When it was founded in 1750, the Musée du Luxembourg was the first museum to be open to the French public. Back then, it was housed in a wing of the Palais du Luxembourg. Today, it occupies an adjacent, standalone building in the Jardin du Luxembourg. It has no permanent collection, but showcases several temporary exhibitions each year.
When the Musée du Luxembourg first opened to the public in 1750, it showcased masterpieces by artists including Rubens, Raphael, and Leonardo da Vinci. Later, that collection was transferred to the Louvre, and in 1818 the Musée du Luxembourg was reborn as a contemporary art institution. It moved to its current home in the Palais du Luxembourg’s former orangery in the late 19th century, and held the first Impressionist art exhibition ever in a national museum. After a long period of closure (1937–1979), the museum is now one of Paris’ leading exhibition spaces. In lieu of a permanent collection, it displays several temporary exhibits each year.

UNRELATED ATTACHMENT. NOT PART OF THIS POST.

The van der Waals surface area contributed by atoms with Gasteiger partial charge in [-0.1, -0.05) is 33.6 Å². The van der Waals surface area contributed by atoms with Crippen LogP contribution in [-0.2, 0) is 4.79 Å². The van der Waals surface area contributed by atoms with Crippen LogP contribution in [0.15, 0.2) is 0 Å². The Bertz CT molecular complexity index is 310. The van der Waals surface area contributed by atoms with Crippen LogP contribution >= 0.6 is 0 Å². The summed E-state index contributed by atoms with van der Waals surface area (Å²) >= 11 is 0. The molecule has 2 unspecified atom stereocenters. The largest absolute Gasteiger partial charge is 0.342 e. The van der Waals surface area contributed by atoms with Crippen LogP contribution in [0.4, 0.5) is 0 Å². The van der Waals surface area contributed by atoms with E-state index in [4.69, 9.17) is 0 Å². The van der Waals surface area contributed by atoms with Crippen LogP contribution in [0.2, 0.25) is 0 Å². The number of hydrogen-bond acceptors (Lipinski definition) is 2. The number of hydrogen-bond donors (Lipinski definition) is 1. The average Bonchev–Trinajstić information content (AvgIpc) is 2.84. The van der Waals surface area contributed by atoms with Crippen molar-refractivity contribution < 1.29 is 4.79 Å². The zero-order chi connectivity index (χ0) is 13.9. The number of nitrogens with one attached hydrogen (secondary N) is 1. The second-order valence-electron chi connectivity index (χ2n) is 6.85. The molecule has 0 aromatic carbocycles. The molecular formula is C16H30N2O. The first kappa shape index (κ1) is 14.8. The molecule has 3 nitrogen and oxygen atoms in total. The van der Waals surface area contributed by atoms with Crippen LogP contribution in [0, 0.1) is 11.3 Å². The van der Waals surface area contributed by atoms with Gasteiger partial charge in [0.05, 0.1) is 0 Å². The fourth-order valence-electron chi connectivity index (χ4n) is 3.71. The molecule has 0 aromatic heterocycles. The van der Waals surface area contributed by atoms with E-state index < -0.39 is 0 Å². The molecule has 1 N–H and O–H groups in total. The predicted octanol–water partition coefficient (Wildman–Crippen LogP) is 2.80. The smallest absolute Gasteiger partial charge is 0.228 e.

The Musée du Luxembourg can be seen on select hop-on hop-off bus tours. It is also easy to explore independently; a visit is a nice complement to a stroll in the Jardin du Luxembourg.
Things to Know Before You Go
- The museum hosts an outpost of Paris’ celebrated Angelina tea room, which is famous for its hot chocolate and signature Mont-Blanc pastry.
- The Musée du Luxembourg is fully accessible for visitors with reduced mobility; free admission for disabled visitors is also offered.
- Audio guides are available via a smartphone app that can be downloaded for a small additional fee.
How to Get There
The Musée du Luxembourg is located on the edge of the Jardin du Luxembourg, in Paris’ sixth arrondissement. Take Métro Line 4 to Saint-Sulpice, or ride the RER B to the Gare du Luxembourg. The museum is served by bus routes 58, 84, and 89. It is also easily accessible on foot, by Vélib’ bike, or by car or taxi.
When to Get There
The museum is open daily, from 10:30am to 7pm, though extended hours are offered Monday and Friday. Note that the Musée du Luxembourg is closed between exhibitions and on Christmas Day.